People that participate in or are somehow reached by a recursively deep system are afforded, by virtue of their participation, more autonomy and freedom to pursue collective and individual desires. The most recursively deep systems are ones that contain within them all of the parts and practices for their maturation and expansion. This happens across multiple dimensions and I’ll get into the particulars of those dimensions later in examples and maybe in the Q&A but for now I’ll just name three that Ron Eglash and I identified in a paper we published earlier this year in The Information Society. They are: public/proprietary, virtual/material, and high/low social power. The anthropologist Chris Kelty gives us one of the best examples of a recursively deep system, by describing what he calls a recursive public. His case study is a community of free software developers who make software and maintain methods and practices that allow for the expansion of their software-making community. The systems they make are also the systems that bring them together so that they may continue to develop and mature those self same systems.
I don’t think free software is going to save humanity, but I do think there’s a lot to be learned from studying groups that are deeply committed to maintaining the material and digital prerequisites for their own existence. These sociotechnological relations are capable of developing parallel power structures that offer alternative modes of daily action. Recursively deep systems are also sustainable in a very fundamental way because the means by which they are sustained are also deeply intertwined with their political, cultural, ecological, and/or social ends. I am arguing then, that recursivity is much more capable of dealing with the big problems of today like extreme income inequalities and climate change, because it gives us a metric for examining both how self-sustaining, and how scalable a system can be.
Now for the history: Its not uncommon to hear the phrase “Tragedy of the Commons” when talking about access to what economics tellingly call “rival goods.” That is, goods that are used up such that my enjoyment of them means that you cannot enjoy them. Water, arable land, and coffee are all examples of rival goods. Tragedy of the Commons is invoked as a justification for making these goods private and ownable so that they may be used in the most efficient way possible. Without private ownership, the myth goes, we’d fall into some Hobbesian Mad Max-style fight over resources that would ultimately leave those resources ravaged and unusable for future generations. It is invoked as a parable, some abstract-yet-true story that we should all learn from when in fact it is much better described as an urban legend: something that never happened but sounds true enough that we heed the story’s prescriptive conclusion.
The origin of this urban legend (like so many others) can be found in the journal of Science. In 1968 the economist Garrett Hardin wrote an article titled “Tragedy of the Commons” in which he gives a historical account of the English enclosure laws that “saved” the commons which he characterizes as completely unregulated land. The entire paper is meant as a kind of thought experiment meant to justify the privatization of public goods, but he adds just enough historical allusions to make his hypothesis seem like a foregone conclusion. Susan Jane Buck Cox published an article-length debunking of Hardin in a 1985 issue of Environmental Ethics. Her article, titled “No Tragedy of the Commons” [PDF] uses historical document analysis to show not only that Hardin’s characterization of the commons was factually wrong, but that in fact the end of the commons was in large part due to illegal seizures of land by wealthy landowners. The enclosure acts he cited as the saving grace of the English countryside was in actuality a formalization and thus legalization of something that aristocrats had been doing illegally, and with increasing frequency, for several decades.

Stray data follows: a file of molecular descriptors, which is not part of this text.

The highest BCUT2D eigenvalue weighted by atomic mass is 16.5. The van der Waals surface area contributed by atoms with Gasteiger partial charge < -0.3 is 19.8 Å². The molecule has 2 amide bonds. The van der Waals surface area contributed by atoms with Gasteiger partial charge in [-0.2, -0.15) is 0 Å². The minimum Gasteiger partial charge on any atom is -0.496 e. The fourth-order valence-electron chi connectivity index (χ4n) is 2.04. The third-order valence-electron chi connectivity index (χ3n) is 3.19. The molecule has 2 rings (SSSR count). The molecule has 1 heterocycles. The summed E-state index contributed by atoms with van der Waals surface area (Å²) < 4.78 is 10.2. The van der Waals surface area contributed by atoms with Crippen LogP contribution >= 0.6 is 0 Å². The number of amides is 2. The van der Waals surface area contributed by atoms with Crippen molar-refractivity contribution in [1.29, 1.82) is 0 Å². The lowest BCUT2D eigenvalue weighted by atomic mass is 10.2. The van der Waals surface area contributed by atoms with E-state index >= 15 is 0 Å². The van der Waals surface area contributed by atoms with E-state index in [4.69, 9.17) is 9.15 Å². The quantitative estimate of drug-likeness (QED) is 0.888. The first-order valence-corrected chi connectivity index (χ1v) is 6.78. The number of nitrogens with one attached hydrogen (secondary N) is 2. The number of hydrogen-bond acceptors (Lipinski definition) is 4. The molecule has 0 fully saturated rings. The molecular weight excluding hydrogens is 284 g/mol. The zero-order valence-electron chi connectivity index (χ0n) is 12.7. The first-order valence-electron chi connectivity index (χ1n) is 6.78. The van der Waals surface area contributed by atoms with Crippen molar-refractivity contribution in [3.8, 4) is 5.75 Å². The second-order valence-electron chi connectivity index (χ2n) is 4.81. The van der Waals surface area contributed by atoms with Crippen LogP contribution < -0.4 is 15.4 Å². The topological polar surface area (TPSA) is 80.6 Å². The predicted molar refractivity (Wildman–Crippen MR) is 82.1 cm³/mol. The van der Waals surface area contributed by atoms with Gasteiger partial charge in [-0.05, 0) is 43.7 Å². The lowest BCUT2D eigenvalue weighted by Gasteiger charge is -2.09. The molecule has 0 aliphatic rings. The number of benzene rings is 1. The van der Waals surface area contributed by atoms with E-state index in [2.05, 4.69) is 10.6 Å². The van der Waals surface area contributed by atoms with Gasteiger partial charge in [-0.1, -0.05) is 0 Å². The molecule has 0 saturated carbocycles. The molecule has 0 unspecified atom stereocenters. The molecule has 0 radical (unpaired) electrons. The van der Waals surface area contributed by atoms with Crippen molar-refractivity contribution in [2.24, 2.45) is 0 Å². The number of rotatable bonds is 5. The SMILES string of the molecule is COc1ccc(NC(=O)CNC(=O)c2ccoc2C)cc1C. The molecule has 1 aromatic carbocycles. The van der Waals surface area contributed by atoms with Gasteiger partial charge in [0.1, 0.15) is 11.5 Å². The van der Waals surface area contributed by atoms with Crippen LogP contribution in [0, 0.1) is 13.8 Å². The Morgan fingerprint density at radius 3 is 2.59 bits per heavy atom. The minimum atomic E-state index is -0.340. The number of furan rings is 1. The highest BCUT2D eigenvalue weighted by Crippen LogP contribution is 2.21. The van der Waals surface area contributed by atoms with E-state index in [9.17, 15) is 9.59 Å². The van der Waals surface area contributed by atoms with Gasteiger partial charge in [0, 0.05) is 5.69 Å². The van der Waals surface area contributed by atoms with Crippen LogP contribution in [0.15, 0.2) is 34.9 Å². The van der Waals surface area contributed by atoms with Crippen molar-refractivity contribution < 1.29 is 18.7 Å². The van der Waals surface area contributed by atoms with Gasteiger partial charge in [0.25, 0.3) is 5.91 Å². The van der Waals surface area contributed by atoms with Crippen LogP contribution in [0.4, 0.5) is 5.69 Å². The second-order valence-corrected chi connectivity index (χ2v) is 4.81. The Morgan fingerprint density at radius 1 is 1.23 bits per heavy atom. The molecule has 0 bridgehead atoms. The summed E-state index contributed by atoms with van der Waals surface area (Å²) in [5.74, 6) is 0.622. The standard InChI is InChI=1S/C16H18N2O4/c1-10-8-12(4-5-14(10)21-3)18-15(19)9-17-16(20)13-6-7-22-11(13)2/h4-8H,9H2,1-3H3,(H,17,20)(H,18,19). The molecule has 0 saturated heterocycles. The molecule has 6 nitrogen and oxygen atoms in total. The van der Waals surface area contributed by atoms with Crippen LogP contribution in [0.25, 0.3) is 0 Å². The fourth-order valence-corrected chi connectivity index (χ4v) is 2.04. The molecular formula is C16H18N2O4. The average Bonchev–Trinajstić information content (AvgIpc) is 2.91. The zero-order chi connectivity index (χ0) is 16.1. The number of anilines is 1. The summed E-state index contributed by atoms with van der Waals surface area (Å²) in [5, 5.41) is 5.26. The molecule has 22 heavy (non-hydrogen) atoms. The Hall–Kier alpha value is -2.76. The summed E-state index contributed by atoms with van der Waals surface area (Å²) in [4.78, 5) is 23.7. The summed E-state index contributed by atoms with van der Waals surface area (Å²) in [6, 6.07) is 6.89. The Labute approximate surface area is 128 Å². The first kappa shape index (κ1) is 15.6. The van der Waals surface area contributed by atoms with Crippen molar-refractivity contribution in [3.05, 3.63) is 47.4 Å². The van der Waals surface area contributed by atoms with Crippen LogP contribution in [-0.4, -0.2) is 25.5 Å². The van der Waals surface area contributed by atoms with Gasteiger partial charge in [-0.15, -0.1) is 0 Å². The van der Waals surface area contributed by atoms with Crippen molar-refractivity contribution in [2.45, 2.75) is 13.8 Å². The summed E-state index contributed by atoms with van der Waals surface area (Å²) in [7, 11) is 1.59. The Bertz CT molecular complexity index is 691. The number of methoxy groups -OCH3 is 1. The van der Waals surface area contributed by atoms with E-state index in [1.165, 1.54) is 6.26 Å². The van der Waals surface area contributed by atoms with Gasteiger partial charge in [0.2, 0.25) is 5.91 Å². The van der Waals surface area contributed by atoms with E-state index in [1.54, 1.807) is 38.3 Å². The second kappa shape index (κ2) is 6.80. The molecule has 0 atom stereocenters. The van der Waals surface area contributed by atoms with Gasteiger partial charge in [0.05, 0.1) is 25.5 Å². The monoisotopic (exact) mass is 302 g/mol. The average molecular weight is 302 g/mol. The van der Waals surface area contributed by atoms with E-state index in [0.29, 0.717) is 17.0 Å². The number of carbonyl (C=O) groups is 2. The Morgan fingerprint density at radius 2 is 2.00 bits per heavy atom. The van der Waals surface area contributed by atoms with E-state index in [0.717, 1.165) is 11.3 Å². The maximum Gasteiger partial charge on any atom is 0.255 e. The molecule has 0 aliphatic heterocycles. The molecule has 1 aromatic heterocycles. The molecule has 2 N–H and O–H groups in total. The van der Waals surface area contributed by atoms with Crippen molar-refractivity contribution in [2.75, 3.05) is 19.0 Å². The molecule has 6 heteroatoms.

The real tragedy of the commons then, is that rich people will always try to take common property away and extract rents from whatever is left.
Of course the Enclosure Acts didn’t happen in a historical vacuum. They were occurring during the very beginning of the industrial revolution. Rather than subsistence farming that utilized a regulated and peer-supervised commons, people were expected to purchase their daily needs in a marketplace. Here, I argue, is where efficiency won out over recursivity. Instead of developing and improving the ability of people to access common property, capitalists restricted access to the basics of life and turned them into goods to be sold.
Efficiency helps us measure how completely and quickly things are turned into a good. Our present ideas of efficiency are largely wrapped up in the proletarization of the masses. That is: systems and processes that are identified as efficient are very good at standardizing quantities and maintaining private control over resources. Recursive depth requires that we develop alternative systems that stretch from raw materials to finished product. It measures things based on how well resources are effectively distributed, not how effectively they are turned into goods with attached prices. Recursive depth demands that we build a new commons.
Notice I did not say return to the commons. Recursive depth does not require that we become sharecroppers or goat herders, although it’d be nice if that was an option left open to some people. What I’m suggesting is a lot more incremental than any kind of back to the land movement. Instead, I’m trying to nurture a reversal of proletarization by developing a popular metric by which we can measure that reversal.
Now might be a good time for some examples.